Tax practitioners, and most taxpayers, are familiar with the rule that a tax return will be considered to be timely filed if postmarked by the due date. However, the postmark rule has a wrinkle: it only applies if the return is “delivered by United States mail” to the IRS.
Normally, this “delivery” requirement is not an issue, as the Post Office gets the return where it should be. Yet, we all know times when documents or letters have been “lost” in the mail. If a return is “lost” in the mail, how can the taxpayer prove that the return was timely filed in the first place to avoid a late filing penalty (or worse)?
New regulations, issued by the IRS on August 23, 2011, establish that evidence of a postmark is not sufficient to prove “delivery” of a return. Rather, there are only three ways to meet this “delivery” requirement: 1) proof of actual delivery, e.g. a date stamped receipt of delivery by an IRS agent; 2) proper use of registered or certified mail; or 3) proper use of an IRS approved private service, such as Federal Express, UPS, or DHL. As the IRS states: “No other evidence of a postmark or of mailing will be prima facie evidence of delivery or raise a presumption that the document was delivered.” In other words, without using one of these three methods, a taxpayer cannot prove that he or she timely mailed his or her return to the IRS.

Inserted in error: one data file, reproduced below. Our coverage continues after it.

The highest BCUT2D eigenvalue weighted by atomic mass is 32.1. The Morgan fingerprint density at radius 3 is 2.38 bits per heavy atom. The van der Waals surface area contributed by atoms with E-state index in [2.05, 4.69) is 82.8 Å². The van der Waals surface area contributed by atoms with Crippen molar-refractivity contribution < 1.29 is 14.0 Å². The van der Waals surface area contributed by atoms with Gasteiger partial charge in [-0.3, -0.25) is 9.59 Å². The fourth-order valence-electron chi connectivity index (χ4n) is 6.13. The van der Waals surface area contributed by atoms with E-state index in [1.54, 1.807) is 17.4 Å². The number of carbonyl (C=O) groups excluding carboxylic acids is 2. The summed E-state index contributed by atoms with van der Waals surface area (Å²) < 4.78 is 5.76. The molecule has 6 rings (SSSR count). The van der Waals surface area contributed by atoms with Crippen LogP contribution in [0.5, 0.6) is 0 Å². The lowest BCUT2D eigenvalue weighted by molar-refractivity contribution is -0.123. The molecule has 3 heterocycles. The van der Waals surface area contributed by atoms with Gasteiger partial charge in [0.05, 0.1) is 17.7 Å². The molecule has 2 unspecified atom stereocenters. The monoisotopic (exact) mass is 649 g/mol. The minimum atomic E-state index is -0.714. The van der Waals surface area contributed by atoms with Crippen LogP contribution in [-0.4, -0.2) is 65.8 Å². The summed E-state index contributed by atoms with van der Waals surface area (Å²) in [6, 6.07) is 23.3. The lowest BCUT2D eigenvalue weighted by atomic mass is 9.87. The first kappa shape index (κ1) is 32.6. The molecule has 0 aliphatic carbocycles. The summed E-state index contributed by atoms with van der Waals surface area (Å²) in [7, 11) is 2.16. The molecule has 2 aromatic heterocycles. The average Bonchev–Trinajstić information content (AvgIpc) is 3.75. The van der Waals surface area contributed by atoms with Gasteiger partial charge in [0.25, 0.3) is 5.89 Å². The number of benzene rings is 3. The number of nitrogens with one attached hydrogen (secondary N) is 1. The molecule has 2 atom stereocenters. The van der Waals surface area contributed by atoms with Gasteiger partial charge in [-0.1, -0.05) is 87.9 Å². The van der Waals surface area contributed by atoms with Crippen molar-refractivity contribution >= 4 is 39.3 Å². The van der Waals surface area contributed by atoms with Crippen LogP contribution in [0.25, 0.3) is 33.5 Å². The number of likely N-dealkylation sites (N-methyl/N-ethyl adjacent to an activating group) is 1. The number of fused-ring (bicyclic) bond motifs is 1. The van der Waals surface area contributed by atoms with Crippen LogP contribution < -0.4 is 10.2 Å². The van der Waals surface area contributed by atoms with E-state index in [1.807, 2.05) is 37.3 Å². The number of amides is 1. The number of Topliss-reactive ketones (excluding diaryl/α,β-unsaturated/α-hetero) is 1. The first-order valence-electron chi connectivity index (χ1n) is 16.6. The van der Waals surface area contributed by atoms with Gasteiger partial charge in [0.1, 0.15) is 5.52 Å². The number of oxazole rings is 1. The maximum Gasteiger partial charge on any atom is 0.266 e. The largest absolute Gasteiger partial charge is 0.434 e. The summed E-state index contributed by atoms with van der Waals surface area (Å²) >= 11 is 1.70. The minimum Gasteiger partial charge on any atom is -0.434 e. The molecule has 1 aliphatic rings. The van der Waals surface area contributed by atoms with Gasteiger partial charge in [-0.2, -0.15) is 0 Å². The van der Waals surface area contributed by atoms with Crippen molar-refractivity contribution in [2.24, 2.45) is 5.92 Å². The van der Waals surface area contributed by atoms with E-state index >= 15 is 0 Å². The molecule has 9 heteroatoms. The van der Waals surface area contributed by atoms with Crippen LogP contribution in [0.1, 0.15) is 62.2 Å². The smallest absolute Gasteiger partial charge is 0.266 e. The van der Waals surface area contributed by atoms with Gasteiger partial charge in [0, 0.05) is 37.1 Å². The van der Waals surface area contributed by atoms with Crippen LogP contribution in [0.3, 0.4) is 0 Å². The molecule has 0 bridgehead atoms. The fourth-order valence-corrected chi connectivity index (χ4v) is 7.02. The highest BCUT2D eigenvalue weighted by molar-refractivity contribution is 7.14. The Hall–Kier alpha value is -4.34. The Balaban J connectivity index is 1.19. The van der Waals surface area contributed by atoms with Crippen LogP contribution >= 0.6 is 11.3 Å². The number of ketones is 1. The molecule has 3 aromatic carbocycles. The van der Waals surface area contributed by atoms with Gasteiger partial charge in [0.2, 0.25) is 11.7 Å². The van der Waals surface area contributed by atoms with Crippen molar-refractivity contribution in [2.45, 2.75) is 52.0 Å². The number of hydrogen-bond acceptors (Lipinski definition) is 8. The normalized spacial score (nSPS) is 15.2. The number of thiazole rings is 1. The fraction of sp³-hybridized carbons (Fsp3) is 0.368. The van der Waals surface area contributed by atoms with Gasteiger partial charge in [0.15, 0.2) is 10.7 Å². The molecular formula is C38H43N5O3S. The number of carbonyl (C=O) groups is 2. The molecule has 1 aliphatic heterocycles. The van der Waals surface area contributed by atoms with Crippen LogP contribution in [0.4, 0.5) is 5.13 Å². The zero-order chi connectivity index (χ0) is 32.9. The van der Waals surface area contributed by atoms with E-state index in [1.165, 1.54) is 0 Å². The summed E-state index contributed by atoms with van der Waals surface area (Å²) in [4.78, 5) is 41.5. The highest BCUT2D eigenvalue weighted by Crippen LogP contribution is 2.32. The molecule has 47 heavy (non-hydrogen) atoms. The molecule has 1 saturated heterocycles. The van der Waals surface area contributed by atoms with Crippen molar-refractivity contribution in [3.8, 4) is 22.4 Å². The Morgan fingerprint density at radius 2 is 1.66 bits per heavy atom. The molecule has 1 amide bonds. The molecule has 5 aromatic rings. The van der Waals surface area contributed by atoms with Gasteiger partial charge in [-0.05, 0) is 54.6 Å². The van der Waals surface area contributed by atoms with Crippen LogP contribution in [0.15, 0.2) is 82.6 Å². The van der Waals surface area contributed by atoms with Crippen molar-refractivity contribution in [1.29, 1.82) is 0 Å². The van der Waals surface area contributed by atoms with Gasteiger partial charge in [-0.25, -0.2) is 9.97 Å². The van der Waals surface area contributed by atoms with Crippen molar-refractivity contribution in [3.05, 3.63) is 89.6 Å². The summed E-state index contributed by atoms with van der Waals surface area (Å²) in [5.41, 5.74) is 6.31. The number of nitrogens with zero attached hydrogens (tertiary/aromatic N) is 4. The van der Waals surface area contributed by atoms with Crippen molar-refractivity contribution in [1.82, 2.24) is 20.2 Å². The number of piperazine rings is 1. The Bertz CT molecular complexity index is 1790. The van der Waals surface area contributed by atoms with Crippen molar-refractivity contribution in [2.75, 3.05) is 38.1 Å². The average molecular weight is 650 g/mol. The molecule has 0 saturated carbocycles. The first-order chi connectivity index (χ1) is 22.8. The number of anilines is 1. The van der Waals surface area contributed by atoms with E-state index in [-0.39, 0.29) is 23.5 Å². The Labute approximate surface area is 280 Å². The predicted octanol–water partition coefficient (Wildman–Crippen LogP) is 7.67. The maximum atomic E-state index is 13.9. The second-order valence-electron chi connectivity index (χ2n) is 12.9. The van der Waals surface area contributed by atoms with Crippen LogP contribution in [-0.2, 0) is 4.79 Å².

Therefore, we strongly recommend that taxpayers send all returns, payments, or refund claims to the IRS using registered or certified mail. Do not use a private postage meter to do so. An alternative is to file a return electronically. In addition, return preparers may choose to warn their clients that the failure to use registered or certified mail might invalidate their returns.